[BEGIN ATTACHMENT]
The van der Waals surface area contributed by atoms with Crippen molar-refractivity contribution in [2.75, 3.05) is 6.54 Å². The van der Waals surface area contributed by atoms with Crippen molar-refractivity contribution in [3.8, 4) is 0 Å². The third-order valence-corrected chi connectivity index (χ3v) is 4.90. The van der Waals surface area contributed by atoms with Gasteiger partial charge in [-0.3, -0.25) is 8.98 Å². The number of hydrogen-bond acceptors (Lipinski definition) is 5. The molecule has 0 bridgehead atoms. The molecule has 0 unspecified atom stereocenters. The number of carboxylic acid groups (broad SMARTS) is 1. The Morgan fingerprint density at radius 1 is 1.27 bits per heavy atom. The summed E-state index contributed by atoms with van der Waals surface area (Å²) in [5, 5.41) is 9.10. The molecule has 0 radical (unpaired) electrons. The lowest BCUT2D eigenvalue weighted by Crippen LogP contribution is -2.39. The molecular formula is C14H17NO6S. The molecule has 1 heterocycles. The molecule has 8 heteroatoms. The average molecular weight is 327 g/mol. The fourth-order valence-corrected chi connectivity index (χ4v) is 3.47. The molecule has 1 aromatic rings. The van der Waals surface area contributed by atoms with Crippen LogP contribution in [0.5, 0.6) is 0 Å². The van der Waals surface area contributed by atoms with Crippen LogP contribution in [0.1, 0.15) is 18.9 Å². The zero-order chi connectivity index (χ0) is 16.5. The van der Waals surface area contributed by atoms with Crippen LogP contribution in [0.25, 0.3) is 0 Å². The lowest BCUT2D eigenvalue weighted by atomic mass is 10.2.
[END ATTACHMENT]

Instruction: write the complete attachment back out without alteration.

The van der Waals surface area contributed by atoms with Crippen molar-refractivity contribution in [2.75, 3.05) is 6.54 Å². The van der Waals surface area contributed by atoms with Crippen molar-refractivity contribution in [3.8, 4) is 0 Å². The third-order valence-corrected chi connectivity index (χ3v) is 4.90. The van der Waals surface area contributed by atoms with Gasteiger partial charge in [-0.3, -0.25) is 8.98 Å². The number of hydrogen-bond acceptors (Lipinski definition) is 5. The molecule has 0 bridgehead atoms. The molecule has 0 unspecified atom stereocenters. The number of carboxylic acid groups (broad SMARTS) is 1. The Morgan fingerprint density at radius 1 is 1.27 bits per heavy atom. The summed E-state index contributed by atoms with van der Waals surface area (Å²) in [5, 5.41) is 9.10. The molecule has 0 radical (unpaired) electrons. The lowest BCUT2D eigenvalue weighted by Crippen LogP contribution is -2.39. The molecular formula is C14H17NO6S. The molecule has 1 heterocycles. The molecule has 8 heteroatoms. The average molecular weight is 327 g/mol. The fourth-order valence-corrected chi connectivity index (χ4v) is 3.47. The molecule has 1 aromatic rings. The van der Waals surface area contributed by atoms with Crippen LogP contribution in [0.5, 0.6) is 0 Å². The van der Waals surface area contributed by atoms with Crippen LogP contribution in [0.1, 0.15) is 18.9 Å². The zero-order chi connectivity index (χ0) is 16.5. The van der Waals surface area contributed by atoms with Crippen LogP contribution in [0.25, 0.3) is 0 Å². The lowest BCUT2D eigenvalue weighted by atomic mass is 10.2.